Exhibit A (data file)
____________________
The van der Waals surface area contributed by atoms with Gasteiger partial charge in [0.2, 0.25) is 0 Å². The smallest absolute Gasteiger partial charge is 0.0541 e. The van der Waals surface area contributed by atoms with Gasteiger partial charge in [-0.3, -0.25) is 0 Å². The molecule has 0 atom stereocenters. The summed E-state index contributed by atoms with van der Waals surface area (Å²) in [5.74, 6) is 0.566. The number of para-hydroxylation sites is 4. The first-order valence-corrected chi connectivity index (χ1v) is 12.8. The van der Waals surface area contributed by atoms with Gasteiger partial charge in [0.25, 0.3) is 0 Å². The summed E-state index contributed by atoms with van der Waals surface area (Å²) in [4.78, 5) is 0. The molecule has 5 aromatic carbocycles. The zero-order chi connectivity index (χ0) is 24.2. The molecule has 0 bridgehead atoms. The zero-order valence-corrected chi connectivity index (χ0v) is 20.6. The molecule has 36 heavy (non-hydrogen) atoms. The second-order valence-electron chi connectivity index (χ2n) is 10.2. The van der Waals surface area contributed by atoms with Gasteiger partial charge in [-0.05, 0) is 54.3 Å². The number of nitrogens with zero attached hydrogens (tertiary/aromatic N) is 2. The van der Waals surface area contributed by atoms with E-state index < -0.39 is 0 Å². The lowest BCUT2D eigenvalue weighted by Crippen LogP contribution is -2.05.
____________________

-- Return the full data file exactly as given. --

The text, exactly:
The van der Waals surface area contributed by atoms with Gasteiger partial charge in [0.2, 0.25) is 0 Å². The smallest absolute Gasteiger partial charge is 0.0541 e. The van der Waals surface area contributed by atoms with Gasteiger partial charge in [-0.3, -0.25) is 0 Å². The molecule has 0 atom stereocenters. The summed E-state index contributed by atoms with van der Waals surface area (Å²) in [5.74, 6) is 0.566. The number of para-hydroxylation sites is 4. The first-order valence-corrected chi connectivity index (χ1v) is 12.8. The van der Waals surface area contributed by atoms with Gasteiger partial charge in [0.25, 0.3) is 0 Å². The summed E-state index contributed by atoms with van der Waals surface area (Å²) in [4.78, 5) is 0. The molecule has 5 aromatic carbocycles. The zero-order chi connectivity index (χ0) is 24.2. The molecule has 0 bridgehead atoms. The zero-order valence-corrected chi connectivity index (χ0v) is 20.6. The molecule has 36 heavy (non-hydrogen) atoms. The second-order valence-electron chi connectivity index (χ2n) is 10.2. The van der Waals surface area contributed by atoms with Gasteiger partial charge in [-0.05, 0) is 54.3 Å². The number of nitrogens with zero attached hydrogens (tertiary/aromatic N) is 2. The van der Waals surface area contributed by atoms with E-state index < -0.39 is 0 Å². The lowest BCUT2D eigenvalue weighted by Crippen LogP contribution is -2.05.